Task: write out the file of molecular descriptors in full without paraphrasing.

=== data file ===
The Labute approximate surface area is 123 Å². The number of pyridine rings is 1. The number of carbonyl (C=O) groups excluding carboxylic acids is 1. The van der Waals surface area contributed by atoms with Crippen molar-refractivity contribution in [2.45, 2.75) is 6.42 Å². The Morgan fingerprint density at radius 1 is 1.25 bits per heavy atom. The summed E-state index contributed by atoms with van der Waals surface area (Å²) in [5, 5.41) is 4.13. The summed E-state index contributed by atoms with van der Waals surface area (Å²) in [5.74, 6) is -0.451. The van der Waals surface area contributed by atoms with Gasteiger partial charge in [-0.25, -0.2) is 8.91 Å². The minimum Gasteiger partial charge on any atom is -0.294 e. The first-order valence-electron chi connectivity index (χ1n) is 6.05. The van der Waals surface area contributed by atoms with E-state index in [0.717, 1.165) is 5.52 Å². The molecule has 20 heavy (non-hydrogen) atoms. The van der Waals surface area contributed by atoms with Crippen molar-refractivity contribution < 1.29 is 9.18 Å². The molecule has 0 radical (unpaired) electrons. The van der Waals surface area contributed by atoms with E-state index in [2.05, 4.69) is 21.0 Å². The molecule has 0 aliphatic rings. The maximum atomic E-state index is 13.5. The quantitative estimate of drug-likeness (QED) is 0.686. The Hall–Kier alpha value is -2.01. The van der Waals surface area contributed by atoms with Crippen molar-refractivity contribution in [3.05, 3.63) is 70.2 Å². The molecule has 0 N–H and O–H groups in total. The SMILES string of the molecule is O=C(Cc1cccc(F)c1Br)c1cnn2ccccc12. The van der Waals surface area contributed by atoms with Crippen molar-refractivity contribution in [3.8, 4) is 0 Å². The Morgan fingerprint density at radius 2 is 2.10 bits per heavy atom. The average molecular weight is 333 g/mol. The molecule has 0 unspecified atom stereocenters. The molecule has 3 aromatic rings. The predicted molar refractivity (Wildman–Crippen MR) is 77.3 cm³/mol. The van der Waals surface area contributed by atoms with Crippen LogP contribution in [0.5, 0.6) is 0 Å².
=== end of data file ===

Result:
The Labute approximate surface area is 123 Å². The number of pyridine rings is 1. The number of carbonyl (C=O) groups excluding carboxylic acids is 1. The van der Waals surface area contributed by atoms with Crippen molar-refractivity contribution in [2.45, 2.75) is 6.42 Å². The Morgan fingerprint density at radius 1 is 1.25 bits per heavy atom. The summed E-state index contributed by atoms with van der Waals surface area (Å²) in [5, 5.41) is 4.13. The summed E-state index contributed by atoms with van der Waals surface area (Å²) in [5.74, 6) is -0.451. The van der Waals surface area contributed by atoms with Gasteiger partial charge in [-0.25, -0.2) is 8.91 Å². The minimum Gasteiger partial charge on any atom is -0.294 e. The first-order valence-electron chi connectivity index (χ1n) is 6.05. The van der Waals surface area contributed by atoms with E-state index in [0.717, 1.165) is 5.52 Å². The molecule has 20 heavy (non-hydrogen) atoms. The van der Waals surface area contributed by atoms with Crippen molar-refractivity contribution < 1.29 is 9.18 Å². The molecule has 0 radical (unpaired) electrons. The van der Waals surface area contributed by atoms with E-state index in [2.05, 4.69) is 21.0 Å². The molecule has 0 aliphatic rings. The maximum atomic E-state index is 13.5. The quantitative estimate of drug-likeness (QED) is 0.686. The Hall–Kier alpha value is -2.01. The van der Waals surface area contributed by atoms with Crippen molar-refractivity contribution in [3.05, 3.63) is 70.2 Å². The molecule has 0 N–H and O–H groups in total. The SMILES string of the molecule is O=C(Cc1cccc(F)c1Br)c1cnn2ccccc12. The van der Waals surface area contributed by atoms with Crippen molar-refractivity contribution in [3.8, 4) is 0 Å². The Morgan fingerprint density at radius 2 is 2.10 bits per heavy atom. The average molecular weight is 333 g/mol. The molecule has 0 unspecified atom stereocenters. The molecule has 3 aromatic rings. The predicted molar refractivity (Wildman–Crippen MR) is 77.3 cm³/mol. The van der Waals surface area contributed by atoms with Crippen LogP contribution in [0.5, 0.6) is 0 Å².